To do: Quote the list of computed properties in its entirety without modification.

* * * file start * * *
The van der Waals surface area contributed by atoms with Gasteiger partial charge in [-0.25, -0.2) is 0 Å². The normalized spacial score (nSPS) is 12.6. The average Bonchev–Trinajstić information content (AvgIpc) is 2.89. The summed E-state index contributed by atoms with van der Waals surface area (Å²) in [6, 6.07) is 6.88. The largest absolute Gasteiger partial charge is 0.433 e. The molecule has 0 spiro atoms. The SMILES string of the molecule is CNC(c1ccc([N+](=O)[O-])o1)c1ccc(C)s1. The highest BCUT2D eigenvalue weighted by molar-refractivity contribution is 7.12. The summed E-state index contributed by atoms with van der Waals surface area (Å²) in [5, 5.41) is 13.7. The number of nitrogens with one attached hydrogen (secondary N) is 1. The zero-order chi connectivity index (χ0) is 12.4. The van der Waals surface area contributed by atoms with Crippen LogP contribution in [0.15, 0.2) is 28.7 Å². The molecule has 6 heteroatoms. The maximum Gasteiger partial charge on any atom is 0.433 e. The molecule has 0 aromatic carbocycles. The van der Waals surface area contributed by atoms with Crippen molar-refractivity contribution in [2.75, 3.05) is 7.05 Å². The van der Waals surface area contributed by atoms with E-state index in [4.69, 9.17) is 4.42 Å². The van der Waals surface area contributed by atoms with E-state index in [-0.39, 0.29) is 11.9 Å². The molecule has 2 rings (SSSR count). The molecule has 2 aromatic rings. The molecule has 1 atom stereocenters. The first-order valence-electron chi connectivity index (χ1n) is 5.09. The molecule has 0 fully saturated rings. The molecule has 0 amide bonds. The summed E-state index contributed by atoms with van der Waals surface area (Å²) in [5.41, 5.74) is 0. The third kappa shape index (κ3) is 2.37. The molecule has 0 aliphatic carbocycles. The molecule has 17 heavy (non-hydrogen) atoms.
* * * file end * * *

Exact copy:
The van der Waals surface area contributed by atoms with Gasteiger partial charge in [-0.25, -0.2) is 0 Å². The normalized spacial score (nSPS) is 12.6. The average Bonchev–Trinajstić information content (AvgIpc) is 2.89. The summed E-state index contributed by atoms with van der Waals surface area (Å²) in [6, 6.07) is 6.88. The largest absolute Gasteiger partial charge is 0.433 e. The molecule has 0 spiro atoms. The SMILES string of the molecule is CNC(c1ccc([N+](=O)[O-])o1)c1ccc(C)s1. The highest BCUT2D eigenvalue weighted by molar-refractivity contribution is 7.12. The summed E-state index contributed by atoms with van der Waals surface area (Å²) in [5, 5.41) is 13.7. The number of nitrogens with one attached hydrogen (secondary N) is 1. The zero-order chi connectivity index (χ0) is 12.4. The van der Waals surface area contributed by atoms with Crippen LogP contribution in [0.15, 0.2) is 28.7 Å². The molecule has 6 heteroatoms. The maximum Gasteiger partial charge on any atom is 0.433 e. The molecule has 0 aromatic carbocycles. The van der Waals surface area contributed by atoms with Crippen molar-refractivity contribution in [2.75, 3.05) is 7.05 Å². The van der Waals surface area contributed by atoms with E-state index in [4.69, 9.17) is 4.42 Å². The van der Waals surface area contributed by atoms with E-state index in [-0.39, 0.29) is 11.9 Å². The molecule has 2 rings (SSSR count). The molecule has 2 aromatic rings. The molecule has 1 atom stereocenters. The first-order valence-electron chi connectivity index (χ1n) is 5.09. The molecule has 0 fully saturated rings. The molecule has 0 amide bonds. The summed E-state index contributed by atoms with van der Waals surface area (Å²) in [5.41, 5.74) is 0. The third kappa shape index (κ3) is 2.37. The molecule has 0 aliphatic carbocycles. The molecule has 17 heavy (non-hydrogen) atoms.